The "Texas Miracle" Strikes Again
The claims catapulted Houston's superintendent, Rod Paige, to Secretary of Education and made Texas a model for the country. Much of the Texas education miracle was based upon the scores found in the state's mandated test — TAAS and it was the high scores that politicians used to trumpet the "miracle." In December 2003, the New York Times compared the scores of 75,000 students in Houston who took both the TAAS and Stanford Achievement Test from 1999 to 2002.
But an examination of the performance of students in Houston by The New York Times raises serious doubts about the magnitude of those gains. Scores on a national exam that Houston students took alongside the Texas exam from 1999 to 2002 showed much smaller gains and falling scores in high school reading.In 2003, the TAAS was replaced with the Texas Assessment of Knowledge and Skills (TAKS).
Compared with the rest of the country, Houston's gains on the national exam, the Stanford Achievement Test, were modest. The improvements in middle and elementary school were a fraction of those depicted by the Texas test and were similar to those posted on the Stanford test by students in Los Angeles.
Over all, a comparison of the performance of Houston students who took the Stanford exam in 2002 and in 1999 showed most did not advance in relation to their counterparts across the nation. More than half of them either remained in the same place or lost ground in reading and math.
One would think, school districts around Texas, especially in Houston, would have learned a lesson once people realized that the "Houston Education Miracle" was nothing more but an illusion based on Enron style math. However, such is not the case. Recently, The Daily Morning News reported that Texas Education Agency (TEA) officials has just released the names of 669 schools that were flagged with suspicious TAKS scores discovered by Caveon, the test security company hired by TEA to look for TAKS cheaters.
Houston has the highest number of suspicious schools, 83, in the state, next is Dallas with the second highest, 49, suspicious schools. In other cities through out Texas, El Paso has 20 schools, Austin has 12, Fort Worth has 11, and San Antonio has six.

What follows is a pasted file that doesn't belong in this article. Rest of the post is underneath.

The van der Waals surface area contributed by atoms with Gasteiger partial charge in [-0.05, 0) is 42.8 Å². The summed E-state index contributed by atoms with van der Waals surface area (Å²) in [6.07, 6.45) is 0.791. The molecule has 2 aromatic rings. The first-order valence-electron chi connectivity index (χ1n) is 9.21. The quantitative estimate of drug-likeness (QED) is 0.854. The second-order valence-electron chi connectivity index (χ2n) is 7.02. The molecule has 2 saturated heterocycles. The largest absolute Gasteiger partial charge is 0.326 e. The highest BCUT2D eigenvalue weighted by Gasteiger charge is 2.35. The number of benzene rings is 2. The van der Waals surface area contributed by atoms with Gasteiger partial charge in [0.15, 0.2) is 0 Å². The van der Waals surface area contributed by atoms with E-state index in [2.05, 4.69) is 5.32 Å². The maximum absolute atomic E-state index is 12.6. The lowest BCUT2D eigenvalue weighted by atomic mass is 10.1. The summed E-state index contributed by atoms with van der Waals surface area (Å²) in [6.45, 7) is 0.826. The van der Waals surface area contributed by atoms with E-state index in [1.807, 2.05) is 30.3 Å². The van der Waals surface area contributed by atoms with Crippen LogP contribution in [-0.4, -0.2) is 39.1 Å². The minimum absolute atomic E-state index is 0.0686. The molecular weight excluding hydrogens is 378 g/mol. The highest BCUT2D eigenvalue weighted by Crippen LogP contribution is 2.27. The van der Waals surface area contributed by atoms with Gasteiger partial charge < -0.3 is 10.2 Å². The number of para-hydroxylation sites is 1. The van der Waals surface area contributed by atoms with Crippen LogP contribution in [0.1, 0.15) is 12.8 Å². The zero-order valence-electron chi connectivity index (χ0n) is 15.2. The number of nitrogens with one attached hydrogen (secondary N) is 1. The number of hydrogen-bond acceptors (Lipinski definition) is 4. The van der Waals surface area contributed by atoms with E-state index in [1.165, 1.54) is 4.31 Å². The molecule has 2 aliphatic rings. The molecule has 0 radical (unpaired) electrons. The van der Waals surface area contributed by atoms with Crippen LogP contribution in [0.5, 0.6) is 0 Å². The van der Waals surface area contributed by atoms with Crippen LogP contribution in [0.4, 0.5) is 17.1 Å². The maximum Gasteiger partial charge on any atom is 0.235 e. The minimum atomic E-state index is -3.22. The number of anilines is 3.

This is not the first time, in December 2004, the Morning News released an exclusive report from an investigation of school scores on the state's TAKS test, a report that rattled the nerve center of Texas education.
Comparing classes' past year test performances with the following year's scores, The Morning News' found 25 Houston schools with highly unusual class performances and more than 400 suspect schools among the state's 7,700 public schools. More often than not, the students came from low-income areas that normally score near the bottom but within one year had soared to the top. One of Texas' most celebrated schools, Houston's Wesley Elementary, had been used by Dudya as a shining example of at-risk urban children who were able to overcome the odds and surpass their wealthier suburban neighbors.
The Morning News uncovered inconsistencies in scores and a faculty conspiracy. A former teacher from Wesley, Donna Garner, told The Morning News teachers were "expected to cheat."
"You're expected to cheat there," said Donna Garner, a former teacher at Wesley who said her fellow teachers instructed her on how to give students answers while administering tests. "There's no way those scores are real."The only difference from the first investigation, more schools are getting caught cheating. If there is anything the Texas miracle story can teach us, it is the hazards of high stakes testing. How long will it take for us to understand that every child is being left behind?
For schools where Caveon found suspicious score patterns schoolwide (click here)
For schools where Caveon found suspicious score patterns in one or more classrooms (click here)
The Dallas Morning News 2005 Series